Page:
Can Del Negro handle pressure of leading revamped Clippers?

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Can Del Negro handle pressure of leading revamped Clippers?

With the acquisition of superstar point guard Chris Paul, the Clippers are the talk of the NBA these days. With the likes of Paul, reigning Rookie of the Year Blake Griffin, promising young center DeAndre Jordan, free-agent signee Caron Butler, veteran Chauncey Billups and bench depth highlighted by scoring point guard Mo Williams, the "other" team in the City of Angels has a chance to not only make some noise this season, but even surpass their Staples Center co-resident, the Lakers.

For all of the pieces the team has, however, their is one perceived weakness: Vinny Del Negro. Los Angeles Times columnist Bill Plaschke recently wrote an excellent piece about the pressure facing the Clippers head coach.

Del Negro is obviously a familiar name to Chicagoans from his stint stalking the Bulls sidelines. In his two seasons in the Windy City, the Bulls finished with identical 41-41 records and first-round playoff exits.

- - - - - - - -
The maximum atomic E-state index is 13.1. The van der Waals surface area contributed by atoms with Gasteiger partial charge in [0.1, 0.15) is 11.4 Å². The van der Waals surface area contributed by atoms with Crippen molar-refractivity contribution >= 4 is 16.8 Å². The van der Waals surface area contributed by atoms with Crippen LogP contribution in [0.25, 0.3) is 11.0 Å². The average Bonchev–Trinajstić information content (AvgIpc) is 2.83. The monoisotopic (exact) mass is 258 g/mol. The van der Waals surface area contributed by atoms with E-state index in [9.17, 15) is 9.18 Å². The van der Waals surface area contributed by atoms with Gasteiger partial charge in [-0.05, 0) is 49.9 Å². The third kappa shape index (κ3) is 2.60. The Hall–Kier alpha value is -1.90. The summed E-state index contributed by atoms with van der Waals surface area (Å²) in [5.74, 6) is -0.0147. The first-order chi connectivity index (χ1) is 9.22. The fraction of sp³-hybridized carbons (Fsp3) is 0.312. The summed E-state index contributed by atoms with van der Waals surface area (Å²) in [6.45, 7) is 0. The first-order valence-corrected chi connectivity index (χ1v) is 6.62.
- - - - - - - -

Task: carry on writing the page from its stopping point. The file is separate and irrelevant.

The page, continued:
Aside from the drama that surrounded his final days in Chicago, Del Negro was a much-maligned figure locally, as he was viewed as a coach incapable of taking the team to the next level, something magnified by Tom Thibodeau's success in his first season. Thibodeau also had more talent to work with, but the fact that Del Negro, at the least, didn't hinder the development of Derrick Rose, among others, has to be noted.

Subsequently hired by the Clippers the summer following his dismissal, Del Negro seemed to be entering a situation in which there were few expectations for a perennially-losing franchise, but a rough start to last season immediately turned up the heat and although his young squad improved as the season went on -- even beating the Bulls upon his return to Chicago -- an early-season pregame press conference in L.A. when the Bulls were in town, in which local writers aggressively questioned his competence as a coach, showed it wasn't all smooth sailing. But that was then and this is now.

Del Negro, equipped with a roster that's the envy of the majority of the league, has to oversee a successful campaign in the last year of his contract. While he's often quietly lauded for giving young players the room to improve, this season can't simply be a care-taking effort, as the stakes are just too high, with Paul only committed to the Clippers for two seasons, Billups and Butler likely on the downsides of their careers, the organization committing to Jordan with a four-year extension and Griffin's eventual free agency looming, not to mention trading assets like up-and-coming shooting guard Eric Gordon, former All-Star center Chris Kaman, second-year small forward and 2010 lottery pick Al-Farouq Aminu and perhaps most importantly, the Timberwolves' 2012 first-round draft choice (likely to be a fairly high selection in a loaded draft class) to the Hornets in exchange for Paul.